Exploring how the structure of the ISCP residency program might be exhibited
The International Studio & Curatorial Program announces Leaps and Bounds, an exhibition in ISCP’s Project Space, organized in collaboration with the Center for Curatorial Studies, Bard College.
Leaps and Bounds emerges from an interest in how the structure of the ISCP residency program might be exhibit- ed. With a fluctuating group of artists and curators throughout the year—between those in residence, those preparing to depart, and others in the process of arrival—how might these artists’ research, source materi- als, and preparatory sketches be accessed and tended to? How might the format of the residency itself, with its spatial and temporal limitations, bring this transitory mode of production into relief? And how might this project point to the connections that occur between residents? By looking between the spaces reserved for artistic produc- tion, Leaps and Bounds seeks to materialize the changing state of artworks and research in progress.
Artists in the exhibition include ISCP alumni and current residents Catalina Bauer, Elaine Byrne, Sonia Louise Davis, Anne de Vries, Luisa Kasalicky, Maria Lalou, Antonia Low, and Elisabeth Molin. Exhibition design by Antonia Low.
Held in the first floor Project Space, the exhibition presents byproducts from the artists’ studios in a display apparatus commissioned from recent resident Antonia Low. These items take the form of material fragments, sketches, abandoned projects, or remnants of research: the collateral things either left behind or brought to ISCP upon arrival, foregrounding each artist’s stay or marking its trace. Alongside this, a sourcebook volume contains interviews with the participating artists, compiled with the source materials and visual ephemera better suited to this two-dimensional format.
Leaps and Bounds is organized by CCS Bard graduate students Laura Brown, Levi Easterbrooks, Andrew Hibbard, Selby Nimrod, Thomas Patier, Santiago Silva, Jeppe Ugelvig, and Ruiyu Xu. This is part of a practicum for curatorial studies, a collaboration between ISCP and CCS Bard that is now in its third year.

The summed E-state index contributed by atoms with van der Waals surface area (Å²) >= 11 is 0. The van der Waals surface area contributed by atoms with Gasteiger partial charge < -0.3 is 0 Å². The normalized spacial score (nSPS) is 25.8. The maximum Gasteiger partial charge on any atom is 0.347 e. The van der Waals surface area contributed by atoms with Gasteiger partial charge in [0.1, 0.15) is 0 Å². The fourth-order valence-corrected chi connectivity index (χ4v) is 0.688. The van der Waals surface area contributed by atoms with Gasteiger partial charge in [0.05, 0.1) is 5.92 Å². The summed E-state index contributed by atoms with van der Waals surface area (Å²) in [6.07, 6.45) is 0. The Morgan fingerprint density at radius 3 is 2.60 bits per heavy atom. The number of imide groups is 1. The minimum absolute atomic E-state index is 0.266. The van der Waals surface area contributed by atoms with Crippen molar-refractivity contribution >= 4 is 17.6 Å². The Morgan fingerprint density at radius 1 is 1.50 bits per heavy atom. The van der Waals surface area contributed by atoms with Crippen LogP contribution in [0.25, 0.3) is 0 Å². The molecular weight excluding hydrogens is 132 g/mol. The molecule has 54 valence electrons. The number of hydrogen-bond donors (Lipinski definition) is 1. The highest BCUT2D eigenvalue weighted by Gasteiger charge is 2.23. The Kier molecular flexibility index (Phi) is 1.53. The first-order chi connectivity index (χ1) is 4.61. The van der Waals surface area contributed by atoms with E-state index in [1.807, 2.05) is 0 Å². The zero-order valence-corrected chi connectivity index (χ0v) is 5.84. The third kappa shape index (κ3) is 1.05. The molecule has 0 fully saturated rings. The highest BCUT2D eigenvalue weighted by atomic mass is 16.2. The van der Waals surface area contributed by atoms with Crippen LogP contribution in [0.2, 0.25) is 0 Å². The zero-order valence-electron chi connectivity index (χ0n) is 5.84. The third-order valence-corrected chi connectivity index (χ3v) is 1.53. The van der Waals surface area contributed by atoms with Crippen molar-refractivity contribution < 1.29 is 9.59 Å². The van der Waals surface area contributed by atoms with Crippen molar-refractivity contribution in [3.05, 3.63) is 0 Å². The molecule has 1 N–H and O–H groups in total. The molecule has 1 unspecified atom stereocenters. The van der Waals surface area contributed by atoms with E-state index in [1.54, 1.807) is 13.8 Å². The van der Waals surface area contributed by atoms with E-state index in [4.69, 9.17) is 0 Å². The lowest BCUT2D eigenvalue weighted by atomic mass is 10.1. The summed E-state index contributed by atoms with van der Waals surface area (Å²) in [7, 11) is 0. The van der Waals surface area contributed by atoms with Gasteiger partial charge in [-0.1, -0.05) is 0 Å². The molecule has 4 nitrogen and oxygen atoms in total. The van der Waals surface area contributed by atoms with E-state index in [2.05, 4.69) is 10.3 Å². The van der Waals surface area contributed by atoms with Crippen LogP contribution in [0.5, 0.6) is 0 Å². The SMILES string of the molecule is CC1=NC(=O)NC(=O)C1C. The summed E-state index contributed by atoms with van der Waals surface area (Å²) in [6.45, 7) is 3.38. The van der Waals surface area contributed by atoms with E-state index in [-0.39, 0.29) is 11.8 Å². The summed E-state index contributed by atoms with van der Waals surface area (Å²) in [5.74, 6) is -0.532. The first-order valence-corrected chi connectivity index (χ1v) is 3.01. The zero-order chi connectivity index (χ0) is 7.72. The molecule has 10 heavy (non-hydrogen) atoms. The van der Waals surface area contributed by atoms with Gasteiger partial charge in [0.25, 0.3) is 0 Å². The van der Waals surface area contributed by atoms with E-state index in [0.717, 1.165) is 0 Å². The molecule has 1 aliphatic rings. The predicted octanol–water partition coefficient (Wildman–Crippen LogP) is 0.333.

About the Center for Curatorial Studies, Bard College:
Since 1994, the Center for Curatorial Studies and its graduate program have provided one of the world’s most forward thinking teaching and learning environments for the research and practice of contemporary art and curatorship. Broadly interdisciplinary, CCS Bard encourages students, faculty, and researchers to question the critical and political dimension of art, its mediation and its social significance. CCS Bard cultivates innovative thinking, radical research, and new ways to challenge our understanding of the social and civic values of the visual arts.
ISCP supports the creative development of artists and curators, and promotes exchange through residencies and public programs. Housed in a former factory in Brooklyn, with 35 light-filled work studios and two galleries, ISCP is New York’s most comprehensive international visual arts residency program and fourth largest in the world, founded in 1994. ISCP organizes exhibitions, events and offsite projects, which are free and open to all, sustaining a vibrant community of contemporary art practitioners and diverse audiences.
This program is supported, in part, by This program is supported, in part, by the Center for Curatorial Studies, Bard College; Greenwich Collection Ltd.; New York City Department of Cultural Affairs in partnership with the City Council; and New York State Council on the Arts with the support of Governor Andrew M. Cuomo and the New York State Legislature.